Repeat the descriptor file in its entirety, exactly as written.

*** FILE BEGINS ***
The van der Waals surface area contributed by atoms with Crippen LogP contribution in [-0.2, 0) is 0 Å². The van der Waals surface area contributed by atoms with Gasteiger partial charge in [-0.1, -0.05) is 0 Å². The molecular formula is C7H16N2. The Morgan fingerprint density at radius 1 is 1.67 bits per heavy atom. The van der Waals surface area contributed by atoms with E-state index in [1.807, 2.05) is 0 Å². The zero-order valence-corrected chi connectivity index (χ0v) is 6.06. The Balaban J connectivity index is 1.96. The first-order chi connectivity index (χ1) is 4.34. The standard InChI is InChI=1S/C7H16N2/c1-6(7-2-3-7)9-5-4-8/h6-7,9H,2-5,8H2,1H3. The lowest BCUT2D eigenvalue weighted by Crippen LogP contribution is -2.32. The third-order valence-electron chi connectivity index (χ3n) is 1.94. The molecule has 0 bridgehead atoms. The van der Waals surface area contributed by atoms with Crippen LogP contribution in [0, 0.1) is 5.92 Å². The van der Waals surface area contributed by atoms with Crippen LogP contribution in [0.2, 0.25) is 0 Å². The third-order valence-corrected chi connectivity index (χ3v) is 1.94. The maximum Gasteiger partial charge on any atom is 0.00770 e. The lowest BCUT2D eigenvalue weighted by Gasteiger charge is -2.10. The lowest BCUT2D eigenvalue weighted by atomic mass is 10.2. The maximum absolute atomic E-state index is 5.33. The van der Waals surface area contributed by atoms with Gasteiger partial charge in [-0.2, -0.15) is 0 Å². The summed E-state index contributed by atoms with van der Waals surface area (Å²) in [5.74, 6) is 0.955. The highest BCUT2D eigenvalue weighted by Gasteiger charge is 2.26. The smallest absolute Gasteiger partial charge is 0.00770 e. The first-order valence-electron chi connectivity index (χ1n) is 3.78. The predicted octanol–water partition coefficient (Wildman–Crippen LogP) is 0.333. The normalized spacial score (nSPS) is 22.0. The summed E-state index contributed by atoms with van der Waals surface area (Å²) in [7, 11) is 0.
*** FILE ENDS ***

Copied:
The van der Waals surface area contributed by atoms with Crippen LogP contribution in [-0.2, 0) is 0 Å². The van der Waals surface area contributed by atoms with Gasteiger partial charge in [-0.1, -0.05) is 0 Å². The molecular formula is C7H16N2. The Morgan fingerprint density at radius 1 is 1.67 bits per heavy atom. The van der Waals surface area contributed by atoms with E-state index in [1.807, 2.05) is 0 Å². The zero-order valence-corrected chi connectivity index (χ0v) is 6.06. The Balaban J connectivity index is 1.96. The first-order chi connectivity index (χ1) is 4.34. The standard InChI is InChI=1S/C7H16N2/c1-6(7-2-3-7)9-5-4-8/h6-7,9H,2-5,8H2,1H3. The lowest BCUT2D eigenvalue weighted by Crippen LogP contribution is -2.32. The third-order valence-electron chi connectivity index (χ3n) is 1.94. The molecule has 0 bridgehead atoms. The van der Waals surface area contributed by atoms with Crippen LogP contribution in [0, 0.1) is 5.92 Å². The van der Waals surface area contributed by atoms with Crippen LogP contribution in [0.2, 0.25) is 0 Å². The third-order valence-corrected chi connectivity index (χ3v) is 1.94. The maximum Gasteiger partial charge on any atom is 0.00770 e. The lowest BCUT2D eigenvalue weighted by Gasteiger charge is -2.10. The lowest BCUT2D eigenvalue weighted by atomic mass is 10.2. The maximum absolute atomic E-state index is 5.33. The van der Waals surface area contributed by atoms with Gasteiger partial charge in [-0.2, -0.15) is 0 Å². The summed E-state index contributed by atoms with van der Waals surface area (Å²) in [5.74, 6) is 0.955. The highest BCUT2D eigenvalue weighted by Gasteiger charge is 2.26. The smallest absolute Gasteiger partial charge is 0.00770 e. The first-order valence-electron chi connectivity index (χ1n) is 3.78. The predicted octanol–water partition coefficient (Wildman–Crippen LogP) is 0.333. The normalized spacial score (nSPS) is 22.0. The summed E-state index contributed by atoms with van der Waals surface area (Å²) in [7, 11) is 0.